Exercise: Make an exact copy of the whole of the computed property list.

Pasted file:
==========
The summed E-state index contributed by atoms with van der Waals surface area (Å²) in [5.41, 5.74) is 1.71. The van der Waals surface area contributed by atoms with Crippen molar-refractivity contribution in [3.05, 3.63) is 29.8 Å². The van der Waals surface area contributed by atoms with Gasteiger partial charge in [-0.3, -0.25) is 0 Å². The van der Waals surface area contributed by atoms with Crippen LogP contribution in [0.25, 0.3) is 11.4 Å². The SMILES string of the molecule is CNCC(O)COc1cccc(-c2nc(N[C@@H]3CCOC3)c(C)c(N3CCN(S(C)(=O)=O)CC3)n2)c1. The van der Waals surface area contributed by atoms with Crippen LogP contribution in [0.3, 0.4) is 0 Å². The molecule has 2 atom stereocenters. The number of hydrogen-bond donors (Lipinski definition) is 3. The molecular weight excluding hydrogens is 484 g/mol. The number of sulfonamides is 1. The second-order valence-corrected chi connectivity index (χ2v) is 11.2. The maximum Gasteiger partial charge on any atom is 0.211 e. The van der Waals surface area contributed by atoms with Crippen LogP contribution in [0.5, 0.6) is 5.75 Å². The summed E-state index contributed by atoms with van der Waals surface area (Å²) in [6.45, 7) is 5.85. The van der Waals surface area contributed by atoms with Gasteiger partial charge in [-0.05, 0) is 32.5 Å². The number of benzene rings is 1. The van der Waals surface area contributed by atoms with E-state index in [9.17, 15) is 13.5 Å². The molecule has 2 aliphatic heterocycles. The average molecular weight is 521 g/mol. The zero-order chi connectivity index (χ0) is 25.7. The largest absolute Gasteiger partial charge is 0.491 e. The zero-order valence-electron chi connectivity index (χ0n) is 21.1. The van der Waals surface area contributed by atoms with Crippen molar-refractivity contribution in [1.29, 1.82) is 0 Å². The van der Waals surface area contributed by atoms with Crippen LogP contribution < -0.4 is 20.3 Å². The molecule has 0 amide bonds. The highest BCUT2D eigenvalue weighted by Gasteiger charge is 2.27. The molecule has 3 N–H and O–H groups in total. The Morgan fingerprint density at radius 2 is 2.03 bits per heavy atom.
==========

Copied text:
The summed E-state index contributed by atoms with van der Waals surface area (Å²) in [5.41, 5.74) is 1.71. The van der Waals surface area contributed by atoms with Crippen molar-refractivity contribution in [3.05, 3.63) is 29.8 Å². The van der Waals surface area contributed by atoms with Gasteiger partial charge in [-0.3, -0.25) is 0 Å². The van der Waals surface area contributed by atoms with Crippen LogP contribution in [0.25, 0.3) is 11.4 Å². The SMILES string of the molecule is CNCC(O)COc1cccc(-c2nc(N[C@@H]3CCOC3)c(C)c(N3CCN(S(C)(=O)=O)CC3)n2)c1. The van der Waals surface area contributed by atoms with Crippen LogP contribution in [0.3, 0.4) is 0 Å². The molecule has 2 atom stereocenters. The number of hydrogen-bond donors (Lipinski definition) is 3. The molecular weight excluding hydrogens is 484 g/mol. The number of sulfonamides is 1. The second-order valence-corrected chi connectivity index (χ2v) is 11.2. The maximum Gasteiger partial charge on any atom is 0.211 e. The van der Waals surface area contributed by atoms with Crippen LogP contribution in [0.5, 0.6) is 5.75 Å². The summed E-state index contributed by atoms with van der Waals surface area (Å²) in [6.45, 7) is 5.85. The van der Waals surface area contributed by atoms with Gasteiger partial charge in [-0.05, 0) is 32.5 Å². The number of benzene rings is 1. The van der Waals surface area contributed by atoms with E-state index in [9.17, 15) is 13.5 Å². The molecule has 2 aliphatic heterocycles. The average molecular weight is 521 g/mol. The zero-order chi connectivity index (χ0) is 25.7. The largest absolute Gasteiger partial charge is 0.491 e. The zero-order valence-electron chi connectivity index (χ0n) is 21.1. The van der Waals surface area contributed by atoms with Crippen molar-refractivity contribution in [1.29, 1.82) is 0 Å². The van der Waals surface area contributed by atoms with Crippen LogP contribution < -0.4 is 20.3 Å². The molecule has 0 amide bonds. The highest BCUT2D eigenvalue weighted by Gasteiger charge is 2.27. The molecule has 3 N–H and O–H groups in total. The Morgan fingerprint density at radius 2 is 2.03 bits per heavy atom.